Chad Withrow: Take A Town Square Tour 

I didn’t set out to be a travel columnist. While this is only my second column focusing on tourism, I feel like I’m emerging as the Conde Nast of the ever expanding OutKick universe. Full credit to my bosses at Fox who asked if I could write weekly on top of hosting OutKick 360 weekdays from 3-6pm EST and have given me no guardrails on what I should be writing. “Write what you care about” has been the consistent theme. I’m thankful for that level of autonomy. So, this week I happen to care about a recent trip to the small town of Burwell, Nebraska and how it made me feel more in touch with our great nation.  

Every summer, my wife and I head to Tilden, a small town in Eastern Nebraska where she was raised, to visit her parents and allow our two young daughters to experience life on her family’s farm. There is horseback riding, swimming in a makeshift swimming pool created out of a stock tank used for watering animals, and spending time with cousins. It’s not unlike a lot of memories you may have of your childhood and visiting “Grandma and Grandpa’s house.” What we don’t consider in our younger years is what life is like for mom and dad on these trips. For this dad, it consists of participating in activities with the kids like I’m 10 years old again and physically paying the price for doing so.

I also spend a lot of time in my in-laws’ den reading, watching documentaries, or the occasional “Seinfeld” re-run when I’m tired of stimulating my mind. When I glance social media, I see friends on trips to exotic beach locales in Mexico or Central America or drinking at some famous European bar. My summer vacation is very different from those. But I thoroughly enjoy it nonetheless. I enjoyed it even more when I decided I wanted to hop in the car and see a little more of Nebraska on my latest trip. So, my wife and I drove 95 miles west into the Sandhills of Nebraska to the town of Burwell.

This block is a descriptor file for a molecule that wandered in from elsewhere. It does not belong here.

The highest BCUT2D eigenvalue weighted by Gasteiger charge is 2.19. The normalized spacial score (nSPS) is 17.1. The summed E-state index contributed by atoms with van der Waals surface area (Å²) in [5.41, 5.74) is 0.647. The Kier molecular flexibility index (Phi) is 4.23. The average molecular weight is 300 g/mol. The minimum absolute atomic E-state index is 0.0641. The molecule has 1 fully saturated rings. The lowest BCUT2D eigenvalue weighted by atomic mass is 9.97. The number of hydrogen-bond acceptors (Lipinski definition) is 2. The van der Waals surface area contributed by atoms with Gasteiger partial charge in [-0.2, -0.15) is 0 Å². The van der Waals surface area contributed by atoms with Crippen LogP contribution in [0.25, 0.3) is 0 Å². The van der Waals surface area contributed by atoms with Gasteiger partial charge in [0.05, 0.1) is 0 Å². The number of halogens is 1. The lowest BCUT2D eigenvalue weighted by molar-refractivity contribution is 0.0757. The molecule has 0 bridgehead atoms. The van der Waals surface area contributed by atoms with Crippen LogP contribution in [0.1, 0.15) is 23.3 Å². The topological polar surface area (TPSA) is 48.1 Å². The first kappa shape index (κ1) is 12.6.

During my last trip to Nebraska during Christmas, I was struck watching Tom Rinaldi’s excellent “All-Madden” documentary. Specifically, how John Madden would take time to stop in small towns across America while traveling in his “Madden Cruiser” and how this made so much of America feel even more connected to their favorite football personality. But what hit me the most is how it made Madden feel about his country. Seeing different walks of life in different places can give even the hardest of hearts a sense of community and understanding. And I’m not saying Madden’s heart was hardened. It’s clear watching the documentary that the man’s passion for life was abundant. But taking time to slow down and stop in a town that may be very different from one’s own helped add to that passion. So while a day trip to Burwell, Nebraska or any other small town in America may seem foolish to the overly cynical, it can actually be quite rewarding.  

We started our trip by grabbing coffee at a great local spot called The Hub which serves up any coffee drink you can fathom as well as hot dogs, polish sausages, and ice cream. There were two high school girls working the counter and one was wearing a Burwell Longhorns t-shirt while a third high school girl was being interviewed by the owner: a thin white- haired man that appeared to be in his late 60’s. “It must be very exciting moving from Lincoln to Taylor, Nebraska (population 207)," the owner said sarcastically. I immediately felt right at home.